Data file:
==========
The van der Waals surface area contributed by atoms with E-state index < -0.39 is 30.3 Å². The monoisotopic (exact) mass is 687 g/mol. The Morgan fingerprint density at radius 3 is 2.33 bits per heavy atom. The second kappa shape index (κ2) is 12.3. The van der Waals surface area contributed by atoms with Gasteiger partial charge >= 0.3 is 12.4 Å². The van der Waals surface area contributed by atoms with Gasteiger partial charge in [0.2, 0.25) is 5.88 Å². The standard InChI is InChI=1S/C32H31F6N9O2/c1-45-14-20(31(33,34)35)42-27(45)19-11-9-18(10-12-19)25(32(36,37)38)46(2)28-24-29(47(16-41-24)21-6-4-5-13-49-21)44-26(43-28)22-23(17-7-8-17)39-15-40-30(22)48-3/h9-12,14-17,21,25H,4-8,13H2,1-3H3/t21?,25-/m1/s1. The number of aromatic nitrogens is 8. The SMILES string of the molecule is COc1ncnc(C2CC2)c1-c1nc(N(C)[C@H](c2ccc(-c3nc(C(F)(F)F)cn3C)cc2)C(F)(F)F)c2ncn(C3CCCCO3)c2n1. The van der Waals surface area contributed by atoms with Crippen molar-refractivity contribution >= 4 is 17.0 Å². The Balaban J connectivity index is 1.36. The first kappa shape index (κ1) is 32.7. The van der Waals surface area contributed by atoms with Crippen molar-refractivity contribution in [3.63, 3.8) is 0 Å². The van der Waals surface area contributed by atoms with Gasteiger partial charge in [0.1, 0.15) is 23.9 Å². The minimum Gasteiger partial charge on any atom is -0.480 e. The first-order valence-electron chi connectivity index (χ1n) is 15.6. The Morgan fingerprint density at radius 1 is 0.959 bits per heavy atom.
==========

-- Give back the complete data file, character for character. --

The van der Waals surface area contributed by atoms with E-state index < -0.39 is 30.3 Å². The monoisotopic (exact) mass is 687 g/mol. The Morgan fingerprint density at radius 3 is 2.33 bits per heavy atom. The second kappa shape index (κ2) is 12.3. The van der Waals surface area contributed by atoms with Gasteiger partial charge >= 0.3 is 12.4 Å². The van der Waals surface area contributed by atoms with Gasteiger partial charge in [0.2, 0.25) is 5.88 Å². The standard InChI is InChI=1S/C32H31F6N9O2/c1-45-14-20(31(33,34)35)42-27(45)19-11-9-18(10-12-19)25(32(36,37)38)46(2)28-24-29(47(16-41-24)21-6-4-5-13-49-21)44-26(43-28)22-23(17-7-8-17)39-15-40-30(22)48-3/h9-12,14-17,21,25H,4-8,13H2,1-3H3/t21?,25-/m1/s1. The number of aromatic nitrogens is 8. The SMILES string of the molecule is COc1ncnc(C2CC2)c1-c1nc(N(C)[C@H](c2ccc(-c3nc(C(F)(F)F)cn3C)cc2)C(F)(F)F)c2ncn(C3CCCCO3)c2n1. The van der Waals surface area contributed by atoms with Crippen molar-refractivity contribution >= 4 is 17.0 Å². The Balaban J connectivity index is 1.36. The first kappa shape index (κ1) is 32.7. The van der Waals surface area contributed by atoms with Crippen molar-refractivity contribution in [3.63, 3.8) is 0 Å². The van der Waals surface area contributed by atoms with Gasteiger partial charge in [0.1, 0.15) is 23.9 Å². The minimum Gasteiger partial charge on any atom is -0.480 e. The first-order valence-electron chi connectivity index (χ1n) is 15.6. The Morgan fingerprint density at radius 1 is 0.959 bits per heavy atom.